Lauren Kois, who is a third-year student in the John Jay/CUNY Graduate Center Ph.D. program in Clinical Psychology, won the American Psychological Association's (APA) Graduate Student Ethics Prize for her paper titled “Cultural Competence of Forensic Mental Health Evaluators: An Empirical Investigation.” APA will award her $1,000 and will pay for her travel expenses to attend the 2014 meeting in Washington D.C. in addition to her travel expenses. She will present her paper at an award ceremony.
According to Kois, it is pertinent for forensic psychologists to study cultural competence due to disproportionate race/ethnic minority contact within the criminal justice system and an increasingly diverse U.S. demographic.
“Working at practicum sites throughout the city, most often with forensic patients, I have been exposed to diverse clinical populations of varying races and ethnicities and who emigrated from many different countries,” said Kois. “My primary academic and clinical interests revolve around forensic assessment, from competency to stand trial to evaluation of malingering mental illness.”
Kois grew concerned with the psychometric properties of forensic assessments--commonly developed with U.S. populations--when applied to diverse groups. When conducting forensic evaluations, psychologists must use assessments that are psychometrically appropriate otherwise the opportunities for unjust legal outcomes increase.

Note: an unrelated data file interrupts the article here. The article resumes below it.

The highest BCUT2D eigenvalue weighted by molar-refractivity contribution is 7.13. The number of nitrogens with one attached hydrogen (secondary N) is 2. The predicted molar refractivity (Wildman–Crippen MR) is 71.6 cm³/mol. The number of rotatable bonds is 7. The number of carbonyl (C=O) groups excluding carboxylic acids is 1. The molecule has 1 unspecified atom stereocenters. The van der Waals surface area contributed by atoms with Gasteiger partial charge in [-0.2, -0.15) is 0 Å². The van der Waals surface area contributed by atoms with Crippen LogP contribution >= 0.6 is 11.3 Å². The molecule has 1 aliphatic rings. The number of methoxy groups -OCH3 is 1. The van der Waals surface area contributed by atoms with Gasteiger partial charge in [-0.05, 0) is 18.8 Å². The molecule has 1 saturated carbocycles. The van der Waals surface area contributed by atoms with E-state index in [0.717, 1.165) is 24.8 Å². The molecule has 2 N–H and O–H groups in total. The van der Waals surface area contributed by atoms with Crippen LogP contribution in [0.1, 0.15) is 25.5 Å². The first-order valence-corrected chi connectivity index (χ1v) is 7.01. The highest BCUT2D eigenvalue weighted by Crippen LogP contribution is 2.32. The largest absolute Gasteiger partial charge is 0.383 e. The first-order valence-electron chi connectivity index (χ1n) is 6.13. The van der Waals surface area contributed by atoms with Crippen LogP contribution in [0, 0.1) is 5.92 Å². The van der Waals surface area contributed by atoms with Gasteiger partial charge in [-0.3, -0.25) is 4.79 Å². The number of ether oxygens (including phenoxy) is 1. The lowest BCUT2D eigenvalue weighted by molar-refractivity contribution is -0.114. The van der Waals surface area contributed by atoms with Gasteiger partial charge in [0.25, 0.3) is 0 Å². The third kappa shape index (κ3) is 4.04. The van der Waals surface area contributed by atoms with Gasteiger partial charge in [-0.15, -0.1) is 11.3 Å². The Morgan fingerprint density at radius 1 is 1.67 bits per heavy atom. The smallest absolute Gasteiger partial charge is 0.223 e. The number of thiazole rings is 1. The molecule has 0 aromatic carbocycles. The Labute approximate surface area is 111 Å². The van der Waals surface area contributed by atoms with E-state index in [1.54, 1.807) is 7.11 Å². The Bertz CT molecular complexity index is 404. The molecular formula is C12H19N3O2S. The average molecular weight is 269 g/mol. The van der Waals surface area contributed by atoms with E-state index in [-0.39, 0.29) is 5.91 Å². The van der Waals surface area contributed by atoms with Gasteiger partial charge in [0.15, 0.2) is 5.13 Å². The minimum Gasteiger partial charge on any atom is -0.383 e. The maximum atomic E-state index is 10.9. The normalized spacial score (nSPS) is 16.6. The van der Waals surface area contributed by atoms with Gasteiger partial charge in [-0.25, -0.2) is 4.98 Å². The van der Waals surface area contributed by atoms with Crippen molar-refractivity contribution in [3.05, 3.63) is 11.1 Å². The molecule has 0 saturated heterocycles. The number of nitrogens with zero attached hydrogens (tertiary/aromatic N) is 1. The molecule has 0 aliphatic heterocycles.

"Lauren is an ambitious and bright student and I am glad she is pioneering the field in understanding cultural competence among forensic evaluators. This is an important but grossly understudied topic," said Preeti Chauhan, Assistant Professor in the Department of Psychology.
The APA ethically mandates (but has no way to reinforce) continuing education for psychologists, with an emphasis on cultural competence. Through this project, she explored forensic mental health evaluators' practices and perceived cultural competence in order to inform where these professionals stand in terms of APA's recommendations.
“This is such an honor! I am thrilled by the award itself, but also by the notion that the APA Ethics Committee found cultural competence of forensic mental health evaluators to be an important topic,” said Kois.
“I cannot say enough about how well the Clinical Program at John Jay trains its doctoral students. We adopt a scientist-practitioner model in that we use empirical work to influence our clinical practice. Indeed, this spirit sparked my project.”